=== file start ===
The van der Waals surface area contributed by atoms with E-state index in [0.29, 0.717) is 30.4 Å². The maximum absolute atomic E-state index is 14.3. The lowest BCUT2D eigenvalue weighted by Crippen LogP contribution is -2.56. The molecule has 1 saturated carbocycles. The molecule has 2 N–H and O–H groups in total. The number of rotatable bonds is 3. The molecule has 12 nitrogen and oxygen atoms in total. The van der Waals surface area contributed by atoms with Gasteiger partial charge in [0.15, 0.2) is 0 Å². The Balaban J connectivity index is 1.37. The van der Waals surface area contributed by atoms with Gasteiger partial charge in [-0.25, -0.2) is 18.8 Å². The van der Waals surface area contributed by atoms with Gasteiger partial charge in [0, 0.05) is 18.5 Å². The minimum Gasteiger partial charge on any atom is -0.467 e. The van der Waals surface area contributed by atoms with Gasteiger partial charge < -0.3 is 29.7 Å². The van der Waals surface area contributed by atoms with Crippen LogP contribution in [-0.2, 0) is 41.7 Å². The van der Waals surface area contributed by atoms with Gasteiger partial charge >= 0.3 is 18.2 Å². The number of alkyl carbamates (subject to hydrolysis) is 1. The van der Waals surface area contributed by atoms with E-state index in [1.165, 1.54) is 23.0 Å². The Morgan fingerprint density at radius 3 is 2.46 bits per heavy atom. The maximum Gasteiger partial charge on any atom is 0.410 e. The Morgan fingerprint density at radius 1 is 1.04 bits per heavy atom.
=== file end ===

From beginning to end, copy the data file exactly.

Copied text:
The van der Waals surface area contributed by atoms with E-state index in [0.29, 0.717) is 30.4 Å². The maximum absolute atomic E-state index is 14.3. The lowest BCUT2D eigenvalue weighted by Crippen LogP contribution is -2.56. The molecule has 1 saturated carbocycles. The molecule has 2 N–H and O–H groups in total. The number of rotatable bonds is 3. The molecule has 12 nitrogen and oxygen atoms in total. The van der Waals surface area contributed by atoms with Gasteiger partial charge in [0.15, 0.2) is 0 Å². The Balaban J connectivity index is 1.37. The van der Waals surface area contributed by atoms with Gasteiger partial charge in [-0.25, -0.2) is 18.8 Å². The van der Waals surface area contributed by atoms with Gasteiger partial charge in [0, 0.05) is 18.5 Å². The minimum Gasteiger partial charge on any atom is -0.467 e. The van der Waals surface area contributed by atoms with Gasteiger partial charge < -0.3 is 29.7 Å². The van der Waals surface area contributed by atoms with Crippen LogP contribution in [-0.2, 0) is 41.7 Å². The van der Waals surface area contributed by atoms with Gasteiger partial charge >= 0.3 is 18.2 Å². The number of alkyl carbamates (subject to hydrolysis) is 1. The van der Waals surface area contributed by atoms with E-state index in [1.165, 1.54) is 23.0 Å². The Morgan fingerprint density at radius 3 is 2.46 bits per heavy atom. The maximum Gasteiger partial charge on any atom is 0.410 e. The Morgan fingerprint density at radius 1 is 1.04 bits per heavy atom.